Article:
New Legislations in Georgia, State Lawmakers Make One Last Push To Pass Bills

By Nethani Palmani | Mar 31, 2017 05:12 PM EDT

On Tuesday, state lawmakers rushed to pass some new legislations in Georgia, affecting income taxes, treatment for opioid addiction and some other strategies to improve the state. It marks the 39th day of the 40-day legislative session lawmakers planned to adjourn.

The first measure being passed through the new legislations in Georgia is the terrorism law, according to MDJ Online. In the previous legislation, attacks in the state were counted as domestic terrorism only in the case of 10 or more people were killed. With the new legislation, the chamber has adjourned to qualify attacks against critical infrastructure, including religious and educational institutions as domestic terrorism.

The next in the list of the new legislations in Georgia is the "turnaround" bill that allows state education officials to take actions such as removing staff, or even turning the school into a charter, for schools that show no improvement after three years, or refuse to sign a contract with the state. House members would give the state broader authority to intervene in struggling schools to Gov. Nathan Deal.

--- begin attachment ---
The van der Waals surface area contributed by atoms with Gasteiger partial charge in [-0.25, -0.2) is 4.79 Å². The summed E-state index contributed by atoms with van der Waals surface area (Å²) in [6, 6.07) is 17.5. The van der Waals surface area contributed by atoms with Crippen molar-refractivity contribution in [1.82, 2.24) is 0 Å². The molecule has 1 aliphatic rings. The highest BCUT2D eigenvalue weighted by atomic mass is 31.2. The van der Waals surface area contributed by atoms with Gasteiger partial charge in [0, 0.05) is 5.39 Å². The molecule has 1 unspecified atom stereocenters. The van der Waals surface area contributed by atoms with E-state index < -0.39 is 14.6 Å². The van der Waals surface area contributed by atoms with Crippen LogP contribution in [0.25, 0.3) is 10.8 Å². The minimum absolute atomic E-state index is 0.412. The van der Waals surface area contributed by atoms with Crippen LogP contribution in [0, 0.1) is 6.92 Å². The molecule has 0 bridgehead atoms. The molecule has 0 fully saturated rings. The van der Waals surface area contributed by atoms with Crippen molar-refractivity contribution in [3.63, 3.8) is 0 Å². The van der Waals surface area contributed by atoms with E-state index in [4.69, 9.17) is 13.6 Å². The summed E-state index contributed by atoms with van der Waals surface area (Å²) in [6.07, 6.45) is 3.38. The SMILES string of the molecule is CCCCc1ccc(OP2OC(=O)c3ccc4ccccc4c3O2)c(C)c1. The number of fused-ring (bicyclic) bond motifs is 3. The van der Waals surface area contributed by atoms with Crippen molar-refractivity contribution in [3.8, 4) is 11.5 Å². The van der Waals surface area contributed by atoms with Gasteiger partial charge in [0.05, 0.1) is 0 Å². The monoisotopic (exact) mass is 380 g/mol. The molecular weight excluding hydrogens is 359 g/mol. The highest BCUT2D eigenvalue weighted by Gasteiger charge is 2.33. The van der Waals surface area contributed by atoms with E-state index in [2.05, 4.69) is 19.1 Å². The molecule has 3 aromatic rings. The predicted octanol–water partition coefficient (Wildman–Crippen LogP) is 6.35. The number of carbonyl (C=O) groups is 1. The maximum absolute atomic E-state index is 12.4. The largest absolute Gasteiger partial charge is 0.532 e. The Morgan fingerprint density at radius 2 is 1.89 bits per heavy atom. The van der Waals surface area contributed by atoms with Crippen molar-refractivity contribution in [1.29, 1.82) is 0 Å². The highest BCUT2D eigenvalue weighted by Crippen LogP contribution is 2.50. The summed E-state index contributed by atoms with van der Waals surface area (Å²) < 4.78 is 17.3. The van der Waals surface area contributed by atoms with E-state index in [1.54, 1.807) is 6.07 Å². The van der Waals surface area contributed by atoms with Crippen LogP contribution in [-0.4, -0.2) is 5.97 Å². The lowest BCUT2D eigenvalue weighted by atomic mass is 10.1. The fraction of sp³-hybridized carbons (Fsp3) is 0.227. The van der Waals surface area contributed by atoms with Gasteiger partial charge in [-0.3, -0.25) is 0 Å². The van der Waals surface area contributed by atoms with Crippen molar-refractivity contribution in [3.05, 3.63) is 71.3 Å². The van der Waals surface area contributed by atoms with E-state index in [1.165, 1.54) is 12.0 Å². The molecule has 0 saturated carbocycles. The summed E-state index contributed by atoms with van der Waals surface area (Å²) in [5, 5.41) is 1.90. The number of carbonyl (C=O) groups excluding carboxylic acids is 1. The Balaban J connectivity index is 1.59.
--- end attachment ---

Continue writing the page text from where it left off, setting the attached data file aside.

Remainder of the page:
Senators also backed legislation cutting some income taxes while committing to collecting more sales taxes from out-of-state online business. This change in tax cut, amongst the other new legislations in Georgia, will cost the state about $200 million and mainly benefit upper and middle-income earners, according to AJC.

Another bill in the list of the new legislations in Georgia is the bill that concerns of opioid treatment centers in northwest Georgia that are treating mostly out-of-state patients. Under the new regulations, the House would require prospective programs to conduct meetings with the community and restrict the number of facilities that can be opened within given regions.

With the new legislations in Georgia being passed, it seems like proposals that seem stalled can make a comeback in the legislative session's final days. Although there is a major view of change between the House and Senate leadership, the actions may actually bring changes to the state of Georgia in due time.

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